2010    102 .157 .203  13%  55%  45%   3  167   93   12%
2011*   481 .230 .261   7%  79%  45%  16  122  115   13%
*Includes MLEs  

Blanks thrilled his fantasy owners when he burst onto the scene in 2009, blasting 10 HR, including six at home, and a 207 PX in his first 125 MLB AB.  He started slowly in 2010, and was clearly hurting long before he finally succumbed to surgery later that year.  After finally making it back to SD in July, Blanks batted .273 with 7 HR, a .566 Slg and 202 PX, but was limited to 47 AB in Sept after slow start that month.  Obviously his calling card is power that will play anywhere, perhaps even improve if his patience can rebound near previous highs.  Blanks will never be a BA asset, but his 2011 ct% gains indicate that he’s making an effort – and his xBA suggests some upside.

Inattentive fantasy owners assume that because of his size, Blanks is a defensive liability but nothing could be further from the truth.  He’s a fine athlete who has worked hard to become a solid corner OF and an above average 1B, both of which add to his playability.  With Quentin in tow and Will Venable penciled into the other corner OF spot, SD is hinting that the 25-year-old Blanks doesn’t fit into its plans, but he has nothing left to prove at AAA-Tucson.  A departure from PETCO would improve Blanks’ value, suggesting that if you need power and have an open roster spot, you could do far worse in filling it with this flyer, at least for 2012.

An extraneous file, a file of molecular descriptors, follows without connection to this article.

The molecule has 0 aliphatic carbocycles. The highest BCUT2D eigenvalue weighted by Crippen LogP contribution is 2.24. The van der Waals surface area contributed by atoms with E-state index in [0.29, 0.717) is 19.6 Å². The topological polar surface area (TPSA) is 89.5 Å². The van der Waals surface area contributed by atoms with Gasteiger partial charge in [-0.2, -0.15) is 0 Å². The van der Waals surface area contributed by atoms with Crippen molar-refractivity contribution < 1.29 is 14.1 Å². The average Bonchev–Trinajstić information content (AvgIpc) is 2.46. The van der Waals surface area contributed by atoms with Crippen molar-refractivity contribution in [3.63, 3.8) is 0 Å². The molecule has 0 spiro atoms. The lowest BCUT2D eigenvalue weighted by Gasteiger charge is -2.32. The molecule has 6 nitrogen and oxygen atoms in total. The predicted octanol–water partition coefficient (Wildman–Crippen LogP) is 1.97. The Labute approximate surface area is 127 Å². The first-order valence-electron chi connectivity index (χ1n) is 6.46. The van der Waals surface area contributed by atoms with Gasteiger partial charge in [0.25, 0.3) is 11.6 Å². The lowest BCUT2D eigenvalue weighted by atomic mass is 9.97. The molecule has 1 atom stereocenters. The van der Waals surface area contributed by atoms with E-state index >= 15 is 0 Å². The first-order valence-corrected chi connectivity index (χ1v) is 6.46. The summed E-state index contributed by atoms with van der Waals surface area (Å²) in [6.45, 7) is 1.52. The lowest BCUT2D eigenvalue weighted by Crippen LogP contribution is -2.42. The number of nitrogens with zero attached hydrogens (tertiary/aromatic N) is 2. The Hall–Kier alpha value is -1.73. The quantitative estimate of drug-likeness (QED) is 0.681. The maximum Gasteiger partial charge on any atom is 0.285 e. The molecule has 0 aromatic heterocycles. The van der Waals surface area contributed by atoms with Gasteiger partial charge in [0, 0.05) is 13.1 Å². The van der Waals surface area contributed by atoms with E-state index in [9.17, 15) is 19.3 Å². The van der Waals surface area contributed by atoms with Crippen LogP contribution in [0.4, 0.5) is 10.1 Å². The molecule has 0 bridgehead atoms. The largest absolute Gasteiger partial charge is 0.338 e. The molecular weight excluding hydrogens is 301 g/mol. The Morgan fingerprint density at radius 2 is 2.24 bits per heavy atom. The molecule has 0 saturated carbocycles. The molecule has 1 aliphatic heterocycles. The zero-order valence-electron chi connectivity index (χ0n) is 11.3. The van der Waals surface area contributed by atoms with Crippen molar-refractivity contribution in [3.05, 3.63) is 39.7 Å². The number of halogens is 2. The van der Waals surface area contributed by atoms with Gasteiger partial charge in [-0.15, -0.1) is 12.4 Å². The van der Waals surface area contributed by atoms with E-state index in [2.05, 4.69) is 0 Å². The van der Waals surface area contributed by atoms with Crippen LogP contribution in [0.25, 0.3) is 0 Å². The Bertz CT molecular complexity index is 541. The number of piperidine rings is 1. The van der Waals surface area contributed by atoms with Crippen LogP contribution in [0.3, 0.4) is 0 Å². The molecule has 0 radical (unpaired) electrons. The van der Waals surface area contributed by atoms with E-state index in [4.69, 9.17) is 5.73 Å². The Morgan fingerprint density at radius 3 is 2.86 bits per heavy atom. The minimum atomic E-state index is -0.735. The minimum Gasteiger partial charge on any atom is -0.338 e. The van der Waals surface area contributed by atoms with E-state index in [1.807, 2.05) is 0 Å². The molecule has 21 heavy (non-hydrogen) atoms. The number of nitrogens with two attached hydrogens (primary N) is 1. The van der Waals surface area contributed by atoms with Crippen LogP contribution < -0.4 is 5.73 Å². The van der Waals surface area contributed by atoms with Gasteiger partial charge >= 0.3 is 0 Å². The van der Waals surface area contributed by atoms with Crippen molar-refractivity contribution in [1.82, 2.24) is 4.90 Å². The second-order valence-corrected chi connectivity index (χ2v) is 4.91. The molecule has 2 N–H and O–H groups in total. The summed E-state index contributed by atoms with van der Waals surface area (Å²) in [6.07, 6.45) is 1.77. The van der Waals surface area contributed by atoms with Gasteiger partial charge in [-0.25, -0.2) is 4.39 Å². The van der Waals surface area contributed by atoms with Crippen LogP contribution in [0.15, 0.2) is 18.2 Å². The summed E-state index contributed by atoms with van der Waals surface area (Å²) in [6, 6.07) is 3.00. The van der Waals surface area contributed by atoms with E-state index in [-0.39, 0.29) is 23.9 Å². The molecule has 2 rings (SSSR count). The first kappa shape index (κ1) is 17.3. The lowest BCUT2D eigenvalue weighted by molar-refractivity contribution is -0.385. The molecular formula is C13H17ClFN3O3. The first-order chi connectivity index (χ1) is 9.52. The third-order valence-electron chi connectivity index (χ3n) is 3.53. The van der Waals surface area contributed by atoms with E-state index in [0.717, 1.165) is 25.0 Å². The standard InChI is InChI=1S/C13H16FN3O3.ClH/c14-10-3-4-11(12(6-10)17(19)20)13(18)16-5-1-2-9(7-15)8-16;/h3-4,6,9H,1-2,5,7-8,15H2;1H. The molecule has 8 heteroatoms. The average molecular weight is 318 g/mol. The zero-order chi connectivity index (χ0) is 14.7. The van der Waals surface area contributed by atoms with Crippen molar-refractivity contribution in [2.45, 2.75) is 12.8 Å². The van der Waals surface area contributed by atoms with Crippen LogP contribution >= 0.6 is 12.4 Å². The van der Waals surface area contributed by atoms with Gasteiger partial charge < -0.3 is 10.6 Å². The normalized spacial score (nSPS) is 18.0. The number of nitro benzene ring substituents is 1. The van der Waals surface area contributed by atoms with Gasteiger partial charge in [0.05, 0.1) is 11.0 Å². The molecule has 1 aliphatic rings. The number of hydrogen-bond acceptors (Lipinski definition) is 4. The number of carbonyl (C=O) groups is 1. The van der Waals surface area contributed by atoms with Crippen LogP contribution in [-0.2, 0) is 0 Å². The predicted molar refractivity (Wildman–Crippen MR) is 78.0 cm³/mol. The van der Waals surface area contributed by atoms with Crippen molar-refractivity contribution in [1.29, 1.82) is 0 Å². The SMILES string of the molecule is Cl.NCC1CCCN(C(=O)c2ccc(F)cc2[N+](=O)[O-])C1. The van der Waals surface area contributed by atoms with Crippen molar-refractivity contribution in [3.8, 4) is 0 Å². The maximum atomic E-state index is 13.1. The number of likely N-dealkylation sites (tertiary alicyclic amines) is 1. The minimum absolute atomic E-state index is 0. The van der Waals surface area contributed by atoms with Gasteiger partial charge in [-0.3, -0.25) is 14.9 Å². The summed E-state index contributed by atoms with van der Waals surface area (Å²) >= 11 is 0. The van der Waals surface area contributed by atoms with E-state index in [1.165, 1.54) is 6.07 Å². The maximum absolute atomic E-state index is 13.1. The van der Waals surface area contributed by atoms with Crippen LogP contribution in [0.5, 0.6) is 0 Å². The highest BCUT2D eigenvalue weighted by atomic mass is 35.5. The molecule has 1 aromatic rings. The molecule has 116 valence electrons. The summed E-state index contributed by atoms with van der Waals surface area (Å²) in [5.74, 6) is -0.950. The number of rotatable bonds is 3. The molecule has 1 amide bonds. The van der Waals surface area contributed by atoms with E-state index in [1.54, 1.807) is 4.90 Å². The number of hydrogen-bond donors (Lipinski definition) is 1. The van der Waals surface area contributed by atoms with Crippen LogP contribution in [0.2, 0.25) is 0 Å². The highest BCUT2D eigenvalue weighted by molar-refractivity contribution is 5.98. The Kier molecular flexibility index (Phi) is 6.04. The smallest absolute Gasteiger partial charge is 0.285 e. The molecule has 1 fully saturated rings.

Tejada hints at a keeper future …  Clearly the biggest beneficiary of Jose Reyes’ departure from the Mets is Ruben Tejada (SS/2B, NYM), who was immediately named the Mets starting SS heading into 2012.  The now 22-year-old Tejada clearly has opportunity – but do his skills suggest a keeper candidate longer-term?